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Cellular division strategy shared across all domains of life
The three domains of life — archaea, bacteria, and eukarya — may have more in common than previously thought.
Over the past several years, Ariel Amir, Assistant Professor in Applied Mathematics at the Harvard John A. Paulson School of Engineering and Applied Sciences (SEAS) has been studying how cells regulate size. In previous research, he and his collaborators found that E. coli (bacteria) and budding yeast (eukaryote) use the same cellular mechanisms to ensure uniform cell sizes within a population.
Now, with a team of collaborators including Ethan Garner, the John L. Loeb Associate Professor of the Natural Sciences at Harvard, and Amy Schmid, Assistant Professor of biology at Duke University, Amir found that archaea use the very same mechanism.
The research is published in Nature Microbiology.
“These findings raise really interesting questions about how cellular mechanics evolved independently across all three domains of life,” said Amir. “Our results will serve as a useful foundation for, ultimately, understanding the molecular mechanisms and evolution of cell cycle control.”
Archaea are single-celled microorganisms that inhabit some of Earth’s most extreme environments, such as volcanic hot springs, oil wells and salt lakes. They are notoriously difficult to cultivate in a lab and, as such, are relatively understudied.
“Archaea are unique because they blend a lot of the characteristics of both bacteria and eukaryotes,” said Dr. Yejin Eun, first author of the paper. “Archaea resemble bacterial cells in size and shape but their cell cycle events — such as division and DNA replication — are a hybrid between eukaryotes and bacteria.”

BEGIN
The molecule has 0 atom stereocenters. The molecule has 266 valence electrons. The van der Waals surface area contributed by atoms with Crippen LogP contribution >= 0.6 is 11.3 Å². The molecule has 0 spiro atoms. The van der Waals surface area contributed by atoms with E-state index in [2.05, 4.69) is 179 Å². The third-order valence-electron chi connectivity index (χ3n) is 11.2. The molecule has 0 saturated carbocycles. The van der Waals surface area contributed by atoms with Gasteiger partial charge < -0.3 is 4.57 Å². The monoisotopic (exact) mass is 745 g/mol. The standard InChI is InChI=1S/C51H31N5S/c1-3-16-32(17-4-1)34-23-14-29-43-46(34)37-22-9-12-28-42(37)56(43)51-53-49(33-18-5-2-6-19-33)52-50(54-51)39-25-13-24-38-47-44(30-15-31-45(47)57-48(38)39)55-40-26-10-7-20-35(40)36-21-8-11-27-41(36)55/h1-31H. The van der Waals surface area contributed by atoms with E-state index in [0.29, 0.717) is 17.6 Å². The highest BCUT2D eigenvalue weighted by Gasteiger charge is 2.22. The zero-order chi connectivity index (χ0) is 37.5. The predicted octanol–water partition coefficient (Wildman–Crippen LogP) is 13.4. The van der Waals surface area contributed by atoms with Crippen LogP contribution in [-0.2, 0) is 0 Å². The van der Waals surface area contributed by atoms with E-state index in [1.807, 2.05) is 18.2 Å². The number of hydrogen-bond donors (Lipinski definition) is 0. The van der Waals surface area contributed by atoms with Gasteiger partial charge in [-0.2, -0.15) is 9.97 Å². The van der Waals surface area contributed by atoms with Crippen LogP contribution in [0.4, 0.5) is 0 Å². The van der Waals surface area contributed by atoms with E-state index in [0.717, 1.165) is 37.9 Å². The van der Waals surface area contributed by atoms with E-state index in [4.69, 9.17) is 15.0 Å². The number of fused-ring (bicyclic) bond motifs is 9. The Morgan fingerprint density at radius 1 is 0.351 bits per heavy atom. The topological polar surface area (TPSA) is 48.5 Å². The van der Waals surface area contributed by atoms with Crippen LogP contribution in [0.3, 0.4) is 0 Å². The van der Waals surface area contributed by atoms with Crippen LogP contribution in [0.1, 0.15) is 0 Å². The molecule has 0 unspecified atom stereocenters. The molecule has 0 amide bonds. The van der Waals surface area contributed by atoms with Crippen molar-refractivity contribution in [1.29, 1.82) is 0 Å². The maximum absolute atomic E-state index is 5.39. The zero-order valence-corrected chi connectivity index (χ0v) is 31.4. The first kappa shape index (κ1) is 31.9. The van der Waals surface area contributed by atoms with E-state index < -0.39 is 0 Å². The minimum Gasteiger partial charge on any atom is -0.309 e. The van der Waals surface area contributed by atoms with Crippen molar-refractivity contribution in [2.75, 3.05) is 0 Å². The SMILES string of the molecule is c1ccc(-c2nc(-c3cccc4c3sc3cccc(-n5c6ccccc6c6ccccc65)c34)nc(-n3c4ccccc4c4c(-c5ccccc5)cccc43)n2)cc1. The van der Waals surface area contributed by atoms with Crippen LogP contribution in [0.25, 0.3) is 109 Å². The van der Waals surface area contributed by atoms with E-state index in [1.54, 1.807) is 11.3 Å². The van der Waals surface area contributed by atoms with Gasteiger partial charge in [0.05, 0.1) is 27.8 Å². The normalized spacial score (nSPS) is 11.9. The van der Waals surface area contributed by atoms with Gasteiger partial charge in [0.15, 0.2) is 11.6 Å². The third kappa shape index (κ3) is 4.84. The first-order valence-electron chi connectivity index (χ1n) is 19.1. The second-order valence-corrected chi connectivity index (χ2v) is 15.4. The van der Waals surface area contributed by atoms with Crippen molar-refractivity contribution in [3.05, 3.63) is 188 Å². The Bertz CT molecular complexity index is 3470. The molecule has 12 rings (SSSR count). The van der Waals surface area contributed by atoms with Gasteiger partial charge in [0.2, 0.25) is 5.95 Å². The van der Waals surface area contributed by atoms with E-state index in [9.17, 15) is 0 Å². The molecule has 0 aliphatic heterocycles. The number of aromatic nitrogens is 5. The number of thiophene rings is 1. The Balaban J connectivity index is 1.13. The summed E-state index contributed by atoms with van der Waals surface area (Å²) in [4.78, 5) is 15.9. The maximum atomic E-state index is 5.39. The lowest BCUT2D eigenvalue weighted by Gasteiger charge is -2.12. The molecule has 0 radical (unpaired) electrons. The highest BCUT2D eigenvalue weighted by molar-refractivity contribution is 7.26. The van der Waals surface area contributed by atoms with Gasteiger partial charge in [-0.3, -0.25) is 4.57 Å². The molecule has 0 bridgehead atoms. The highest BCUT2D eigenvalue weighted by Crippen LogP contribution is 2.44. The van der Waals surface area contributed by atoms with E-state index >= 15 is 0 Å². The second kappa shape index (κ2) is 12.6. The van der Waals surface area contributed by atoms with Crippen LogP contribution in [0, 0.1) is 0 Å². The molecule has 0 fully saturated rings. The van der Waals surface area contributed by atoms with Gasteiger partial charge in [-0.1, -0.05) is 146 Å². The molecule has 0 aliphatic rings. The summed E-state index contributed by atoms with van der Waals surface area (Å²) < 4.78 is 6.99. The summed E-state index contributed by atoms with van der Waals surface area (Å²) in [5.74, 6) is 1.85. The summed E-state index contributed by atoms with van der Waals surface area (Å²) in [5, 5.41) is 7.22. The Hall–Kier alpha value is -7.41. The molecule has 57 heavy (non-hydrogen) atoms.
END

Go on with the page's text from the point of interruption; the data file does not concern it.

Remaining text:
The researchers studied Halobacterium salinarum, an extremophile that lives in high-salt environments. They found that like bacteria and budding yeast, H. salinarum controls its size by adding a constant volume between two events in the cell cycle. However, the researchers found that H. salinarum are not as precise as E.coli and there was more variability in cell division and growth than in bacterial cells.
Archaea resemble bacterial cells in size and shape but their cell cycle events — such as division and DNA replication — are a hybrid between eukaryotes and bacteria.
“This research is the first to quantify the cellular mechanics of size regulation in archaea,” said Amir. “This allows us to quantitatively explore how these mechanisms work, and build a model that explains the variability within the data and the correlations between key properties of the cell cycle. Eventually, we hope to understand just what makes this cellular mechanism so popular across all domains of life.”
This research was also coauthored by Po-Yi Ho, Minjeong Kim, Lars Renner, Salvatore LaRussa, and Lydia Robert.
This research was supported in part by the National Institute of Health and the National Science Foundation.